Some of my favorite vistas and panoramas from a bike.
Like most people, I enjoy scenic vistas and panoramas and West Virginia provides abundant high elevation views and there is no better way to enjoy them then from a bike. It is a lot more convenient to stop and enjoy the view while cycling than driving in a car. I’m not an avid climber, but when you are rewarded with a great view, it is worth the effort. Links are rides that include these vistas.
Monroe County probably provides more per mile than any other County. This is probably facilitated by the large amount of farming in the county while other counties have potential high elevation views blocked by forest. PDF verson for those that want a hardcopy.
Spruce Knob - The highest point in the state at 4,863 feet is the premier mountain panorama in the state. The lookout tower and the short trail around the knob, provide a 360 degree view of the surrounding area. When the access road from route 33 near Riverton was paved to the top, a few years back, it provided road bikers with a climbing challenge with a fantastic scenic reward for your efforts. At 11.8 miles, this is likely the longest climb in the state, but probably not the most difficult. The first 4 miles average 8%, but after that, you have a decreasing grade till the very last kick up to the parking area.
View Elevation: 4,863. Low Ground: 1,806
Spruce Knob Climb: http://www.cyclingscenicwv.com/Rides/SpruceKnobClimb/SpruceKnobClimb.html
Stemple Ridge - Preston County route 112 in Southern Preston County offers multiple great views of the Cheat River Valley, after a 7 mile climb up Location Road out of St. George in Tucker County. Location Road offers some great views over toward Backbone and Limestone Mountains. You can experience these views on the St. George Loop.
View Elevation: 2,800. Low Ground: 1,444
St. George Loop: http://www.cyclingscenicwv.com/Rides/St_GeorgeLoop.html
Red Sulphur Springs - The ridge on state route 12 above Red Sulphur Springs, near the junction of 21/2, offers a great view East of the Indian Creek drainage. If you can bring yourself to stop about half way on the two mile descent into Red Sulphur Springs at the church, you have a great view Southwest. You can take in these views on the Bozoo Loop.
View Elevation: 1,960 - Low Ground: 1,540
Boxoo Loop: http://www.cyclingscenicwv.com/Rides/BozooLoop/BozooLoop.html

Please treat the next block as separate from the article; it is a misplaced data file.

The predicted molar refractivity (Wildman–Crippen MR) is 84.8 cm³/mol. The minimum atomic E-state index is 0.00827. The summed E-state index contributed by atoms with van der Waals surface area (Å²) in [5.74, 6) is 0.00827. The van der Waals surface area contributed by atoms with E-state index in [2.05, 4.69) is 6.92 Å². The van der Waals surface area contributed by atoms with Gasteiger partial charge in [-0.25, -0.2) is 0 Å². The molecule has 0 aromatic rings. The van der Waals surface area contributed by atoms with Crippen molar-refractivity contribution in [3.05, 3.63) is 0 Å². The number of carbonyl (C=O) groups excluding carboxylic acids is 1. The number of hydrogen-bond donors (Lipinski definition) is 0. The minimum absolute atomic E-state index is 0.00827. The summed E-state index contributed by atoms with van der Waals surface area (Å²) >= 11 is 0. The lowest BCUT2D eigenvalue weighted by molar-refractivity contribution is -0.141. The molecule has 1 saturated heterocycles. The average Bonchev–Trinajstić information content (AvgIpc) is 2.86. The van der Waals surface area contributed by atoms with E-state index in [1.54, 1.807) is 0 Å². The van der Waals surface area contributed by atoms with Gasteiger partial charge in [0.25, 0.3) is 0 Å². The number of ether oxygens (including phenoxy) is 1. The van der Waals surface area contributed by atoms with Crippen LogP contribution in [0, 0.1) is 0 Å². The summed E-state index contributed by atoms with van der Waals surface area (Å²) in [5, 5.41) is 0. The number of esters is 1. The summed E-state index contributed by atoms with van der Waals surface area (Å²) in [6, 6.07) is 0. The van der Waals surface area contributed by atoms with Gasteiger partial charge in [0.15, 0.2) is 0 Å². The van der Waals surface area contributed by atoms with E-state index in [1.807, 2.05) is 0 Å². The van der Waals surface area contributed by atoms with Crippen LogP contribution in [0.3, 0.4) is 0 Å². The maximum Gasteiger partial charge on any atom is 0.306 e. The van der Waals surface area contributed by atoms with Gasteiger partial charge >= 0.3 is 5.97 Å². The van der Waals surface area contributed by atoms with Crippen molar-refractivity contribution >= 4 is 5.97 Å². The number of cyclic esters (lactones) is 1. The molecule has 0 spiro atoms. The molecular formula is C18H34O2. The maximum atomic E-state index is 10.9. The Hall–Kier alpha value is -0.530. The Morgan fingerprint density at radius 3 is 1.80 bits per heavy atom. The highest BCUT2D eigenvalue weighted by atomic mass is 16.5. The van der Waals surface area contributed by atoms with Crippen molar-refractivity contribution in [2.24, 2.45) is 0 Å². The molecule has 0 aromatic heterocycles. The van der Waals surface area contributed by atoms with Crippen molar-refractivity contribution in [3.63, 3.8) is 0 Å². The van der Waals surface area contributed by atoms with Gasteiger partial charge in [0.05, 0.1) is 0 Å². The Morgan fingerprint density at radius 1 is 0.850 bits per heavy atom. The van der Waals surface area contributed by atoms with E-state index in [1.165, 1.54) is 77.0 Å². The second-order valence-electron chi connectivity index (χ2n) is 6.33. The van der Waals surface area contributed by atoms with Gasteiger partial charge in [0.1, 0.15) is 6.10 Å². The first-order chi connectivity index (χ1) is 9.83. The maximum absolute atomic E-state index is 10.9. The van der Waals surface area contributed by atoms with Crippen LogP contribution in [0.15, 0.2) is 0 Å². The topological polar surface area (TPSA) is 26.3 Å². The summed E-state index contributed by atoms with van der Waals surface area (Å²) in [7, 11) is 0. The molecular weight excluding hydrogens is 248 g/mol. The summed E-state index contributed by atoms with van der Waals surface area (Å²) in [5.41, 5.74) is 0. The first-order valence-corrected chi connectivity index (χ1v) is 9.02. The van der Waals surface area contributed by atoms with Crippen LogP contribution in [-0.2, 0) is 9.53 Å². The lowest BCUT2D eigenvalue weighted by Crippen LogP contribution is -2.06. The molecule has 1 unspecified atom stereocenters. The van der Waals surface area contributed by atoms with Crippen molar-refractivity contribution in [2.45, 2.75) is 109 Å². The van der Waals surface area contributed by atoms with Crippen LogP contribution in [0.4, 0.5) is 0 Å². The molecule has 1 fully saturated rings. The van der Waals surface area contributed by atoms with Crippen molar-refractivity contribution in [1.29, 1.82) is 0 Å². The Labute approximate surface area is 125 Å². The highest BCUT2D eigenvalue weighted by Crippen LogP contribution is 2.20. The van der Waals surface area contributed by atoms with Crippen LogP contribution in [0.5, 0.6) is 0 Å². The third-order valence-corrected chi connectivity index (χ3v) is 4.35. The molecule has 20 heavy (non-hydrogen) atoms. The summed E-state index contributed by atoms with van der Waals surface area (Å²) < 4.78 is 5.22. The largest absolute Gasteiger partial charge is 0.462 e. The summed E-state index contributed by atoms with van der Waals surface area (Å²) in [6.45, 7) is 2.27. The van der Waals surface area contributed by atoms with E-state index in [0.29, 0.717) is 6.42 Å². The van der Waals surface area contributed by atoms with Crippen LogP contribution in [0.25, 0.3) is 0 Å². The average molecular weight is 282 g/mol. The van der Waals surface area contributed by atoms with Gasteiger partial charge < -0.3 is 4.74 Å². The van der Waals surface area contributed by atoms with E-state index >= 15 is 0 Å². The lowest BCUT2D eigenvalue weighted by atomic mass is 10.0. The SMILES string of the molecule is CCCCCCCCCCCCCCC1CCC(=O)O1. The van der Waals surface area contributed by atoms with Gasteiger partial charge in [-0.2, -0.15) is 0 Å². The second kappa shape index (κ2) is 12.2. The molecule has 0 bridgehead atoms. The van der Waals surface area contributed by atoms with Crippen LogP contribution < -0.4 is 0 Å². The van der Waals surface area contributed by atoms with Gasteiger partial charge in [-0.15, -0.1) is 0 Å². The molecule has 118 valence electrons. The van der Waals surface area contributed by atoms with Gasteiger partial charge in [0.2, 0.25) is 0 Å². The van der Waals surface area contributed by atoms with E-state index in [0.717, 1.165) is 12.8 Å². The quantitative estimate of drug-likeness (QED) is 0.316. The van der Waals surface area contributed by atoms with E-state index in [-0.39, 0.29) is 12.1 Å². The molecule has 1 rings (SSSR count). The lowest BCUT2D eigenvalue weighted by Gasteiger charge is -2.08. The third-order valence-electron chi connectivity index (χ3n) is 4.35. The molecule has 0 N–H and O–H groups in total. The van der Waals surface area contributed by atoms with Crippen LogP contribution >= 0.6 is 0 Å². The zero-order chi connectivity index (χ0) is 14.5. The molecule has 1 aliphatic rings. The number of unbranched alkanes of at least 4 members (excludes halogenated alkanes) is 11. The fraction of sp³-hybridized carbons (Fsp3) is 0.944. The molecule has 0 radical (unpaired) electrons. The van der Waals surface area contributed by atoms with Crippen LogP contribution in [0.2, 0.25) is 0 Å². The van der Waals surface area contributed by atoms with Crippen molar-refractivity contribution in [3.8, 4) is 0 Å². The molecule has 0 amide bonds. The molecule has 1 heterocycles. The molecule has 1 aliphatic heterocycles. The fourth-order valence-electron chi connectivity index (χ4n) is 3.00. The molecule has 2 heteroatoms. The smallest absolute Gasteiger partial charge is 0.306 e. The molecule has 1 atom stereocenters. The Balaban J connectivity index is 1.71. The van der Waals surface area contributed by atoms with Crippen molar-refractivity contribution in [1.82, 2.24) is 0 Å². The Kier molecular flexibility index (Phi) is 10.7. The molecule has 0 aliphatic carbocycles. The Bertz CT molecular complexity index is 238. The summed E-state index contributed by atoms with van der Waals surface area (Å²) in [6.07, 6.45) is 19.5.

Droop State Park Overlook, offers a fantastic view of Hillsboro, and the Little Levels of Pocahontas County. The Hillsboro - Lobelia Loops offer several route options to arrive at the overlook.
View Elevation: 3,045. Low Ground: 2,026
Lobelia Loops: http://www.cyclingscenicwv.com/Rides/LobeliaLoop.html
Upper Track - Descending Rocky Mountain on County 1 into Upper Track provides a great view of the valley of the South Branch of the Potomac River.
View Elevation: 2,546. Low Ground: 1,435
Franklin - Upper Track Loop: http://www.cyclingscenicwv.com/Rides/Franklin_UpperTrackLoop.html
Highland Scenic Highway - It is not called the “Scenic” highway for nothing! Great views can be found in all directions from different portions of the road, but the ones from the Little Laurel and Red Lick pull offs are outstanding. You can find these views on The Upper Scenic Highway Loop. A three mile limb from the Williams River gets you to the Little Laurel Overlook.
View Elevation: 4,200. Low Ground: 2,140
Upper Scenic Highway Loop: http://www.cyclingscenicwv.com/Rides/U_ScenicHwy/ScenicHighwayLoop.html
Fort Spring Oxbow - While climbing from the Greenbrier River at Fort Spring in Southern Greenbrier County, you have a great view of the former oxbow of the river. Once you get to the top, turn around and take a good look before you continue on toward Sinks Grove, but there are plenty more great views to come.
View Elevation: 2,056. Low Ground: 1,580
Muddy Creek - Sinks Grove Loop - http://www.cyclingscenicwv.com/Rides/MuddyCreek/MuddyCreek_SinksGroveLoop.html
The listing of routes on this site is not a guarantee of the safety of the route. Cycling has inherent risks and riders skills vary. Traffic conditions vary by time of day, season and local events. Road conditions can vary and change and may change dramatically over one winter season. Riders need to ride within their capabilities and be alert for road hazards and traffic at all times.
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